Yesterday I got to realize a parenting daydream 9 years in the making. In January of 2004 I had just finished coaching a high school cross country team, completed my one and only marathon to date, and began the serious “are we having kids now” discussion with my husband. By April I knew I was pregnant with my first beautiful baby.
I knew she was a girl. I would talk to her on runs, which I continued until 1 week before she was born when my doctor told me to stop because I was not helping her rather slow growth rate. I would tell her that we were strong and healthy and that cool girls run. I would tell her what made me nervous about becoming a mom (I hope I know how to love you enough) and what worried me about my body (why are you making my knees hurt so much?) and random things I was thinking about (do you think you’d like your walls to be blue like the sky?).
I would dream of having these conversations for real when she was old enough to run with me. I could picture us taking the laps at our park and heading down the hill back toward our neighborhood. I imagined a time when running together was like story time or bedtime-just something we did. Together. I held (and still do hold) the hope that if we run, maybe we’ll still have something in common when she’s 13 and doesn’t like me anymore.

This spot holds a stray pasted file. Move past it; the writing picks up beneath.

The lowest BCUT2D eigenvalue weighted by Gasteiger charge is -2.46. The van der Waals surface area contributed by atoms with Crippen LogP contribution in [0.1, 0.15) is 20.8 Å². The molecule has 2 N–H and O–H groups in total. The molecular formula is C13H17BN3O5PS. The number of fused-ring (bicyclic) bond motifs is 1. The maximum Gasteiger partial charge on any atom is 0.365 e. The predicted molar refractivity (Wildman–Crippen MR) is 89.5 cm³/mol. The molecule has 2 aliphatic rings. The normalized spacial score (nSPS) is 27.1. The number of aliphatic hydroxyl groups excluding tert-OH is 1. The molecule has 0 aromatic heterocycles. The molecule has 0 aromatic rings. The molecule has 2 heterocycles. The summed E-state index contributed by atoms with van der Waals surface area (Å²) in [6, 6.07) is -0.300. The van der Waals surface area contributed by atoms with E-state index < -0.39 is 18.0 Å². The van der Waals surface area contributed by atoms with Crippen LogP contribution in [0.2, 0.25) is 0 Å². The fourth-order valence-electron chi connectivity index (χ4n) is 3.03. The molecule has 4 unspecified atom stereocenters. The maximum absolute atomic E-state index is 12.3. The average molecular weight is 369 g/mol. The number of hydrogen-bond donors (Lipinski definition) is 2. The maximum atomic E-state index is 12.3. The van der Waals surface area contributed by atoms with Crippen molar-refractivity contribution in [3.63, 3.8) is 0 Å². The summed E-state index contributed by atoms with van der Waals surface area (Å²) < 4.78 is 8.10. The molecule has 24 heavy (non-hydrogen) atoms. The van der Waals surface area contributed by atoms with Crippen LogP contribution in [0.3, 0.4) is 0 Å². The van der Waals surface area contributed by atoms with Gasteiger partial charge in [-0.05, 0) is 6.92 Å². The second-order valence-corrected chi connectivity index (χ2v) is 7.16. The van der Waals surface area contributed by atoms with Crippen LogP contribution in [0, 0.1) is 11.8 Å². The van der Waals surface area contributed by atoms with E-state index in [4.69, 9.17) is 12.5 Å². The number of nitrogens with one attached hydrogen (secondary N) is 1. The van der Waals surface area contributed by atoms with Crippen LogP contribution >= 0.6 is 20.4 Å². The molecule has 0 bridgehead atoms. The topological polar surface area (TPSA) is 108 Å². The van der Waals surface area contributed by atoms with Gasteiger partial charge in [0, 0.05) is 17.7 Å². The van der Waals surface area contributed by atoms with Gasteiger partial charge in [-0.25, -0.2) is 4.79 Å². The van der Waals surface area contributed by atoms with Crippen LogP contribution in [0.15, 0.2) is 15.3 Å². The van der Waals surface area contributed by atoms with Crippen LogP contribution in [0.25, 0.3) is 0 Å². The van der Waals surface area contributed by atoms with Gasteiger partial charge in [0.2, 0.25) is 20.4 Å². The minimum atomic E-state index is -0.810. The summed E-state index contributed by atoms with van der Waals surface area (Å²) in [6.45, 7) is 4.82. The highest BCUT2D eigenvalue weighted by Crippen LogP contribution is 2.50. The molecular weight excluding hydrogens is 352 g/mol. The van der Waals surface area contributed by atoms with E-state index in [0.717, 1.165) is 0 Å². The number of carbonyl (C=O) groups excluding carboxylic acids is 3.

So yesterday, I ran with my girl. At 8 she is old enough to participate in most 5K events and she was interested in joining me-and getting a medal. We went to the 5K that accompanies the Georgia Marathon so there was a lot going on and plenty to see. We went to the race Expo on Saturday. We rode the train in the dark and walked along the city streets with other runners. We heard the national anthem together and cheered. We watched the wheel chair start and talked about how impressive that is.
In the race itself, people told her how well she was doing and how fast she was. I got to tell her about pacing and form and how to shorten and lengthen her strides with the hills. And we chatted and passed people and jogged, very slowly, the entire 3.1 miles. She’s a rock star. And my heart is full of my daydream come true.